HTML Email Code Guide: Width, Tags, Format Size and Background
A guide to using HTML for emailing.

HTML Email Code Guide: Width, Tags, Format Size and Background

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How to Use HTML to Create Perfect Emails

Creating HTML for email involves a different method than creating HTML for the web since email clients do not have the same support or standards as web browsers do..

Find the Best Tools.
There are many web editors that are popularly used for creating web pages, but the HTML they produce does not always match up with the requirements of email servers. Use plain-text editors like TextMate, Coda, and CoffeeCup for your email HTML, instead. If you prefer to not learn HTML, make use of the templates given to you by your mailing software.

Check Your Layout.
For the structure of your email layouts, use tables and make sure to nest your tables and close any open tags. It is also a good idea to avoid CSS positioning, floats, and clears.

Test Your CSS.
Use simple styles and either write them inline or through a conversation tool. Gmail does not offer support for embedding or external CSS, and many email clients back up only basic formatting styles. Avoid using shorthand to prevent unexpected results. Use the full six digits for HEX color codes and avoid RGB colors. Also, write out each CSS property individually to ensure the outcome you want.

Think about Links.
Link styles, like the mouse-over or hover effect are seldom supported in email. They are fine to add but you shouldn’t rely on these effects on your design.

Checklist to Follow Before Adding Images to Your Email.

  • Design for the email to still be cohesive without the images being shown.
  • Place alt attributes into your images.
  • Use GIF or JPG images for best results.
  • Place your border attributes to zero.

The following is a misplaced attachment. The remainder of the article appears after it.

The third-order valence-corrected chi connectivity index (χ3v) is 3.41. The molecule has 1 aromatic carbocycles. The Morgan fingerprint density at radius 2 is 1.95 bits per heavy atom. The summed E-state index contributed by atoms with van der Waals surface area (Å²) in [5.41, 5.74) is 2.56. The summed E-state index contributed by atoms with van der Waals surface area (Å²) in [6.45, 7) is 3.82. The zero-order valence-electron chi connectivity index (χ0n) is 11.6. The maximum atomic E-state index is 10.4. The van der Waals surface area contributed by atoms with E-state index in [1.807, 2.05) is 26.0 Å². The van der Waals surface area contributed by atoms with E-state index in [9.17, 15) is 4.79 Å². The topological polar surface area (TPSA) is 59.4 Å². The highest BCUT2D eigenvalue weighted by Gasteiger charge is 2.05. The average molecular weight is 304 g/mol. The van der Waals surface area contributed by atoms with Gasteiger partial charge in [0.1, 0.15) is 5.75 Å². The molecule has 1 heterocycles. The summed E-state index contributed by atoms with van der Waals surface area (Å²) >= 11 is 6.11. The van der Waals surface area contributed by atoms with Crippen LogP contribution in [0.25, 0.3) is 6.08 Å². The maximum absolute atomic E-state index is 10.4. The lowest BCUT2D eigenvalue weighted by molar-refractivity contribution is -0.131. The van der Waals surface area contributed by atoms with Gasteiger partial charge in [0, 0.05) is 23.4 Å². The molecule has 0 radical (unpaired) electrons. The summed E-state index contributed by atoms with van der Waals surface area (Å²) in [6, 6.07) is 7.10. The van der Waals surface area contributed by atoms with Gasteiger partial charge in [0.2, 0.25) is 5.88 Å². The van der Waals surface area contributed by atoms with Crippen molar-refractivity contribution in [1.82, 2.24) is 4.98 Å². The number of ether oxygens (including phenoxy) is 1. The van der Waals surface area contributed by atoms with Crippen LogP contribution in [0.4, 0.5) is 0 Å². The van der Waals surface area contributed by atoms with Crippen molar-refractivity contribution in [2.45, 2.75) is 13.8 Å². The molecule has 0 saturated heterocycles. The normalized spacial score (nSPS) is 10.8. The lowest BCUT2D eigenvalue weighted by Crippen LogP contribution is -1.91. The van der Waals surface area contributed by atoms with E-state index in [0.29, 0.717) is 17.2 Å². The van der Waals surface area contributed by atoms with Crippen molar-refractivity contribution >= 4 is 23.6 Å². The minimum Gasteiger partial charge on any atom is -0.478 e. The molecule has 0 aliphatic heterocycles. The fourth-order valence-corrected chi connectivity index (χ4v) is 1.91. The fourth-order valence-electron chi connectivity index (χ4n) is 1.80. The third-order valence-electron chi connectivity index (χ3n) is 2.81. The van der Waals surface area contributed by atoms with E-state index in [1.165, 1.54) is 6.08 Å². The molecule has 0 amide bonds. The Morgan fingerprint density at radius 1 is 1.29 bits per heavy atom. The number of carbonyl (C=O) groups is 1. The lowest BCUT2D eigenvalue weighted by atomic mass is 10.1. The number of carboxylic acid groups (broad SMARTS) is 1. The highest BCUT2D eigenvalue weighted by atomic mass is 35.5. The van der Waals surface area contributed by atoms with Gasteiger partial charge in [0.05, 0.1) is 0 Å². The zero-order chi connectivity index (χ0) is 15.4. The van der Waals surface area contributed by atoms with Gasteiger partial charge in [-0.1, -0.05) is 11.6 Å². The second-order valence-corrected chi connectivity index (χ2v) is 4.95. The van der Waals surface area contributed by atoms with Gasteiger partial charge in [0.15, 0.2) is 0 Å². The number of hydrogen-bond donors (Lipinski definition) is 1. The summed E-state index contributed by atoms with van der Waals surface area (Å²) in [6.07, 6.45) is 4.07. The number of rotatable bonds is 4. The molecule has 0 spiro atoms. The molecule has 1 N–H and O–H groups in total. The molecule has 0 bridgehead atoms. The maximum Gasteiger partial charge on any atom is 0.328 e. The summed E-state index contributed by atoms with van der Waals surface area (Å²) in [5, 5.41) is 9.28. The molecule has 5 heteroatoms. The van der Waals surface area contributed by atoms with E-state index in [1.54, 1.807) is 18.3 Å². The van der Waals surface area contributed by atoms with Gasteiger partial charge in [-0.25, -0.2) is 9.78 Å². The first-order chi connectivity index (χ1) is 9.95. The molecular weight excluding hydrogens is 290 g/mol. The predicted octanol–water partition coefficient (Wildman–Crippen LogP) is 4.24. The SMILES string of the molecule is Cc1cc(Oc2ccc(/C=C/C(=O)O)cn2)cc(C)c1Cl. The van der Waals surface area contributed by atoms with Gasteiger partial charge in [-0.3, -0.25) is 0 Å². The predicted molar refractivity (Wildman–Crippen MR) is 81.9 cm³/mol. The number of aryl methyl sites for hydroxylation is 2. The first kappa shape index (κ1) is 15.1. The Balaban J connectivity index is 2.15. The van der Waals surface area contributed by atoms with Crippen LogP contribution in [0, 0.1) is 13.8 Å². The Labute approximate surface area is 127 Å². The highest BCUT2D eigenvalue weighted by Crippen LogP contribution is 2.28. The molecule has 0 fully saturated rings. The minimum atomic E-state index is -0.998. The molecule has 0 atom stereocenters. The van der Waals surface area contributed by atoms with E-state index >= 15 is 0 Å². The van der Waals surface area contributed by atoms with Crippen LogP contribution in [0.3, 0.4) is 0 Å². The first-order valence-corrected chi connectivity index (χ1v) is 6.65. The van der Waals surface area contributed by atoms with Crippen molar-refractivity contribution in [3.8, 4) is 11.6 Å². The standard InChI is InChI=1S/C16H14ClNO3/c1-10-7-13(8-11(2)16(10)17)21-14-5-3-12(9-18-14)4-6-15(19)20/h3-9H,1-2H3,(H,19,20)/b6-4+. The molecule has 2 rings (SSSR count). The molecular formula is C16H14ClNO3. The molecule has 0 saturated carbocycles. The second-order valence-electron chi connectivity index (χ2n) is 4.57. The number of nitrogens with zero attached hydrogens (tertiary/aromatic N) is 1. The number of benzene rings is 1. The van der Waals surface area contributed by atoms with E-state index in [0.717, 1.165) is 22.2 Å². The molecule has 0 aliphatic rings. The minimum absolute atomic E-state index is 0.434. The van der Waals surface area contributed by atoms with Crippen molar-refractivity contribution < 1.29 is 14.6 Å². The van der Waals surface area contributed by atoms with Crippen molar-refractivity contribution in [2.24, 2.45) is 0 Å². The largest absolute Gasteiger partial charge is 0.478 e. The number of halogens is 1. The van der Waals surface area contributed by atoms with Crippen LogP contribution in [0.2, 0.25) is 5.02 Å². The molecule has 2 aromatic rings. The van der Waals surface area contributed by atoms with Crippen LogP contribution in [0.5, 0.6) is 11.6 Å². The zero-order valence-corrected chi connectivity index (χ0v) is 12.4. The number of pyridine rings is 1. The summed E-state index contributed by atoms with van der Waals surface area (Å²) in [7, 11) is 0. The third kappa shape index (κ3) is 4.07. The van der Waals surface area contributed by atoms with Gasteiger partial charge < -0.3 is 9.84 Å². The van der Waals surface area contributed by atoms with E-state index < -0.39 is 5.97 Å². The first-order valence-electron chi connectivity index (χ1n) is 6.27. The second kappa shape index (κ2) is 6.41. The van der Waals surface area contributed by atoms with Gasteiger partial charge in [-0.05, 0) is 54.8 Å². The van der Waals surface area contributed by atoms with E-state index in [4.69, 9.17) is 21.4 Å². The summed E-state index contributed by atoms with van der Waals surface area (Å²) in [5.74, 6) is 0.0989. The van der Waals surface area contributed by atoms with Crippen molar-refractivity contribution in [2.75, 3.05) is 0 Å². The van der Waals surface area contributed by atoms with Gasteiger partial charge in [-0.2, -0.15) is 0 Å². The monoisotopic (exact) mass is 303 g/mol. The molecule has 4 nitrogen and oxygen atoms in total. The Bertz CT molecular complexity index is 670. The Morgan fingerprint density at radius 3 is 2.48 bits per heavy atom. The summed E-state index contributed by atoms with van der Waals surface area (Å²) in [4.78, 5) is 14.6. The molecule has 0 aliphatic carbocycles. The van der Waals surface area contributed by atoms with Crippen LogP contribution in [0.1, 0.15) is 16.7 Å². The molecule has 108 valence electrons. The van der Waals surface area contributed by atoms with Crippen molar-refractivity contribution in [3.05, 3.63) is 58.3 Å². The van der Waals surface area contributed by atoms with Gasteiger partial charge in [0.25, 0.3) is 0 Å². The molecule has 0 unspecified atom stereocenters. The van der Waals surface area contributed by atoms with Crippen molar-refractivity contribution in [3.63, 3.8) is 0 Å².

• Avoid gaps under messages by adding style=”display: block;” to the code.
  • Always incorporate attributes for height and width.
  • Always use absolute references.
  • Remember that Outlook 2007 and 2010 do not support background images.

  • Don’t Get Fancy.
    Although there is almost no email support for Flash, TypeKit, and Javascript, animated .gifs are safe to use. But, a thing to take note of is that Outlook 2007 and 2010 will only show the first frame. In addition, avoid forms, surveys, and search boxes because they will most likely be disabled or display a security message to your email audience.

    Identify Your Viewers.
    Stay conservative if you know your audience uses Outlook, but take advantage of including drop shadows or HTML-friendly videos with clients that use Apple Mail or Thunderbird.

    Test Your Messages.
    Rendering can be affected by email clients that make unannounced changes. Always test every message in major email clients before sending them out and don’t forget about your triggered and drip campaigns.

    Catering to your email users with HTML is very important if you want a successful email campaign. You should design your messages to be viewable from any server in order to get the most out of your leads. Avoid getting too fancy, and your task will become more simple and victorious in the end.

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